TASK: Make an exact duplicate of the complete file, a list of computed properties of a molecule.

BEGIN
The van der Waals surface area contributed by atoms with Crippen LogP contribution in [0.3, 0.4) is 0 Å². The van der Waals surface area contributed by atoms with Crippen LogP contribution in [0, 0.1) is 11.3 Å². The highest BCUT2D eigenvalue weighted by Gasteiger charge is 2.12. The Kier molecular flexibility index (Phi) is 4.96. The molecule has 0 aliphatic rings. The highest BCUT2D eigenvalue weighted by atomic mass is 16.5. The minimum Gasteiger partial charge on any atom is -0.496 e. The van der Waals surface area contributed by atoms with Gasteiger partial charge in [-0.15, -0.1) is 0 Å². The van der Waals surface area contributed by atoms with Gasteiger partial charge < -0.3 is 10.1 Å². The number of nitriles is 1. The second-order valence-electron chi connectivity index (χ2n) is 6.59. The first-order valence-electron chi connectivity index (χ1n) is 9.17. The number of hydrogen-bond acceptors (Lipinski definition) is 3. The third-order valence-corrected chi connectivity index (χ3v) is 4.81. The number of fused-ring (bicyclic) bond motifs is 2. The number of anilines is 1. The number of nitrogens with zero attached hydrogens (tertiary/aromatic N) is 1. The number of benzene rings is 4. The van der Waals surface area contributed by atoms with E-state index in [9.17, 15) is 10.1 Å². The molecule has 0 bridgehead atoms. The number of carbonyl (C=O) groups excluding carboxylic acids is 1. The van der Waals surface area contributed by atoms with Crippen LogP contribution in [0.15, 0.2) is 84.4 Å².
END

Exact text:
The van der Waals surface area contributed by atoms with Crippen LogP contribution in [0.3, 0.4) is 0 Å². The van der Waals surface area contributed by atoms with Crippen LogP contribution in [0, 0.1) is 11.3 Å². The highest BCUT2D eigenvalue weighted by Gasteiger charge is 2.12. The Kier molecular flexibility index (Phi) is 4.96. The molecule has 0 aliphatic rings. The highest BCUT2D eigenvalue weighted by atomic mass is 16.5. The minimum Gasteiger partial charge on any atom is -0.496 e. The van der Waals surface area contributed by atoms with Gasteiger partial charge in [-0.15, -0.1) is 0 Å². The van der Waals surface area contributed by atoms with Gasteiger partial charge < -0.3 is 10.1 Å². The number of nitriles is 1. The second-order valence-electron chi connectivity index (χ2n) is 6.59. The first-order valence-electron chi connectivity index (χ1n) is 9.17. The number of hydrogen-bond acceptors (Lipinski definition) is 3. The third-order valence-corrected chi connectivity index (χ3v) is 4.81. The number of fused-ring (bicyclic) bond motifs is 2. The number of anilines is 1. The number of nitrogens with zero attached hydrogens (tertiary/aromatic N) is 1. The number of benzene rings is 4. The van der Waals surface area contributed by atoms with E-state index in [9.17, 15) is 10.1 Å². The molecule has 0 bridgehead atoms. The number of carbonyl (C=O) groups excluding carboxylic acids is 1. The van der Waals surface area contributed by atoms with Crippen LogP contribution in [0.15, 0.2) is 84.4 Å².